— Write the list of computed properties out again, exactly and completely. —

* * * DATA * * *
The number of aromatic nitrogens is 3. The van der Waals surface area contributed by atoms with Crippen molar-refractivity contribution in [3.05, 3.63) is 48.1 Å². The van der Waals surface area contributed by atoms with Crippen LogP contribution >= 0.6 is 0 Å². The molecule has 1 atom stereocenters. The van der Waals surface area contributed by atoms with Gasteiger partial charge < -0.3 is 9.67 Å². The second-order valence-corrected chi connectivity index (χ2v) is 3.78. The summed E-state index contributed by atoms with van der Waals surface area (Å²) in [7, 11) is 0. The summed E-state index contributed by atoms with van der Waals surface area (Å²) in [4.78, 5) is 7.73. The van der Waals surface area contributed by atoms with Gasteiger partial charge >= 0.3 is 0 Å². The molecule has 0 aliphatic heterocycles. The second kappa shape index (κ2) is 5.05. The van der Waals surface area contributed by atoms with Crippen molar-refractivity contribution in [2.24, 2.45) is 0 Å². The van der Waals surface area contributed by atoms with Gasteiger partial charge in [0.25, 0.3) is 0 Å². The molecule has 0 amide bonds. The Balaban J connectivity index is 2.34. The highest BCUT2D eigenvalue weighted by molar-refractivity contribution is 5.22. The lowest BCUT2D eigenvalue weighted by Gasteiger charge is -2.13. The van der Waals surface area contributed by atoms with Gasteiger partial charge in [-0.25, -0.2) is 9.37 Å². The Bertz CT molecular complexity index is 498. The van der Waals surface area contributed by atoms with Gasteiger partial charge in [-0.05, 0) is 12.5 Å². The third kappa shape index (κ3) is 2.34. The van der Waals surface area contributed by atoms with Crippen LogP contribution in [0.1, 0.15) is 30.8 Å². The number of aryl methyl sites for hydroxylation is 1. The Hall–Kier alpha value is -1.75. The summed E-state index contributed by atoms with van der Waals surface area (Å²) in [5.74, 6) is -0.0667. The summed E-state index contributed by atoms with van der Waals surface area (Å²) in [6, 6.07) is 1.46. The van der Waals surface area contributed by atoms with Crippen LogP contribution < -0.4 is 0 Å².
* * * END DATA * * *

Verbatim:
The number of aromatic nitrogens is 3. The van der Waals surface area contributed by atoms with Crippen molar-refractivity contribution in [3.05, 3.63) is 48.1 Å². The van der Waals surface area contributed by atoms with Crippen LogP contribution >= 0.6 is 0 Å². The molecule has 1 atom stereocenters. The van der Waals surface area contributed by atoms with Gasteiger partial charge < -0.3 is 9.67 Å². The second-order valence-corrected chi connectivity index (χ2v) is 3.78. The summed E-state index contributed by atoms with van der Waals surface area (Å²) in [7, 11) is 0. The summed E-state index contributed by atoms with van der Waals surface area (Å²) in [4.78, 5) is 7.73. The van der Waals surface area contributed by atoms with Gasteiger partial charge >= 0.3 is 0 Å². The molecule has 0 aliphatic heterocycles. The second kappa shape index (κ2) is 5.05. The van der Waals surface area contributed by atoms with Crippen molar-refractivity contribution in [2.24, 2.45) is 0 Å². The van der Waals surface area contributed by atoms with Gasteiger partial charge in [0.25, 0.3) is 0 Å². The molecule has 0 amide bonds. The Balaban J connectivity index is 2.34. The highest BCUT2D eigenvalue weighted by molar-refractivity contribution is 5.22. The lowest BCUT2D eigenvalue weighted by Gasteiger charge is -2.13. The van der Waals surface area contributed by atoms with Gasteiger partial charge in [-0.25, -0.2) is 9.37 Å². The Bertz CT molecular complexity index is 498. The van der Waals surface area contributed by atoms with Gasteiger partial charge in [-0.05, 0) is 12.5 Å². The third kappa shape index (κ3) is 2.34. The van der Waals surface area contributed by atoms with Crippen LogP contribution in [0.1, 0.15) is 30.8 Å². The number of aryl methyl sites for hydroxylation is 1. The Hall–Kier alpha value is -1.75. The summed E-state index contributed by atoms with van der Waals surface area (Å²) in [5.74, 6) is -0.0667. The summed E-state index contributed by atoms with van der Waals surface area (Å²) in [6, 6.07) is 1.46. The van der Waals surface area contributed by atoms with Crippen LogP contribution < -0.4 is 0 Å².